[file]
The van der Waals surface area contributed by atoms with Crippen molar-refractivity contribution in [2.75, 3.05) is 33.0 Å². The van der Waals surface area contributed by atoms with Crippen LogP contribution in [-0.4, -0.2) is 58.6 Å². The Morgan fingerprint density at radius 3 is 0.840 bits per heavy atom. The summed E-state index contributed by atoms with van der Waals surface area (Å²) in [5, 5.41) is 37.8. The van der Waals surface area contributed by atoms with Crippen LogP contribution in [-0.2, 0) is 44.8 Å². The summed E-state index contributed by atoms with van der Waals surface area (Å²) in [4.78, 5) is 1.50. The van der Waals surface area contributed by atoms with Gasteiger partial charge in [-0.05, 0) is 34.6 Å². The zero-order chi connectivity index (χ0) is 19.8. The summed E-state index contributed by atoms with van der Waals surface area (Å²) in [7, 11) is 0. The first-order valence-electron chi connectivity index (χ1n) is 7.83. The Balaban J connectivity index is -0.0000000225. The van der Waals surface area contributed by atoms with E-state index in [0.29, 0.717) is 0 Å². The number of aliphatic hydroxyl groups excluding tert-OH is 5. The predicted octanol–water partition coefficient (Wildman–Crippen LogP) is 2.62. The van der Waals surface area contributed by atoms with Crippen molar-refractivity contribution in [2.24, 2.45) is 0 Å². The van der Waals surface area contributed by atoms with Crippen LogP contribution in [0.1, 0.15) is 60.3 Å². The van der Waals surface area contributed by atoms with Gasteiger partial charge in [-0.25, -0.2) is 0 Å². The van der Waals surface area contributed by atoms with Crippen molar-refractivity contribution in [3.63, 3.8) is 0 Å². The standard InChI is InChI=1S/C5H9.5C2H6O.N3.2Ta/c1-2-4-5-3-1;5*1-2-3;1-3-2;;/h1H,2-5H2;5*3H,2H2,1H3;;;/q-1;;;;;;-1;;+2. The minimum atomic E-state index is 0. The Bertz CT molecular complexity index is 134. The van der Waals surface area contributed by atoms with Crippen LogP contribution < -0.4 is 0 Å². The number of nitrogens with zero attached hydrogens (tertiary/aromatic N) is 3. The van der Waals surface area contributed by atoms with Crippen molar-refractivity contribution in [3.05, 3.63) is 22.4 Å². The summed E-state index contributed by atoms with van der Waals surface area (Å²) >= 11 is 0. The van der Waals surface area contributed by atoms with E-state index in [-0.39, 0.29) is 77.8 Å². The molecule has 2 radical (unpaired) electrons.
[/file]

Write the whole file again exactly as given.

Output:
The van der Waals surface area contributed by atoms with Crippen molar-refractivity contribution in [2.75, 3.05) is 33.0 Å². The van der Waals surface area contributed by atoms with Crippen LogP contribution in [-0.4, -0.2) is 58.6 Å². The Morgan fingerprint density at radius 3 is 0.840 bits per heavy atom. The summed E-state index contributed by atoms with van der Waals surface area (Å²) in [5, 5.41) is 37.8. The van der Waals surface area contributed by atoms with Crippen LogP contribution in [-0.2, 0) is 44.8 Å². The summed E-state index contributed by atoms with van der Waals surface area (Å²) in [4.78, 5) is 1.50. The van der Waals surface area contributed by atoms with Gasteiger partial charge in [-0.05, 0) is 34.6 Å². The zero-order chi connectivity index (χ0) is 19.8. The summed E-state index contributed by atoms with van der Waals surface area (Å²) in [7, 11) is 0. The first-order valence-electron chi connectivity index (χ1n) is 7.83. The Balaban J connectivity index is -0.0000000225. The van der Waals surface area contributed by atoms with E-state index in [0.29, 0.717) is 0 Å². The number of aliphatic hydroxyl groups excluding tert-OH is 5. The predicted octanol–water partition coefficient (Wildman–Crippen LogP) is 2.62. The van der Waals surface area contributed by atoms with Crippen molar-refractivity contribution in [2.24, 2.45) is 0 Å². The van der Waals surface area contributed by atoms with Crippen LogP contribution in [0.1, 0.15) is 60.3 Å². The van der Waals surface area contributed by atoms with Gasteiger partial charge in [-0.25, -0.2) is 0 Å². The van der Waals surface area contributed by atoms with Crippen molar-refractivity contribution in [3.63, 3.8) is 0 Å². The standard InChI is InChI=1S/C5H9.5C2H6O.N3.2Ta/c1-2-4-5-3-1;5*1-2-3;1-3-2;;/h1H,2-5H2;5*3H,2H2,1H3;;;/q-1;;;;;;-1;;+2. The minimum atomic E-state index is 0. The Bertz CT molecular complexity index is 134. The van der Waals surface area contributed by atoms with Crippen LogP contribution < -0.4 is 0 Å². The number of nitrogens with zero attached hydrogens (tertiary/aromatic N) is 3. The van der Waals surface area contributed by atoms with Crippen molar-refractivity contribution in [3.05, 3.63) is 22.4 Å². The summed E-state index contributed by atoms with van der Waals surface area (Å²) >= 11 is 0. The van der Waals surface area contributed by atoms with E-state index in [-0.39, 0.29) is 77.8 Å². The molecule has 2 radical (unpaired) electrons.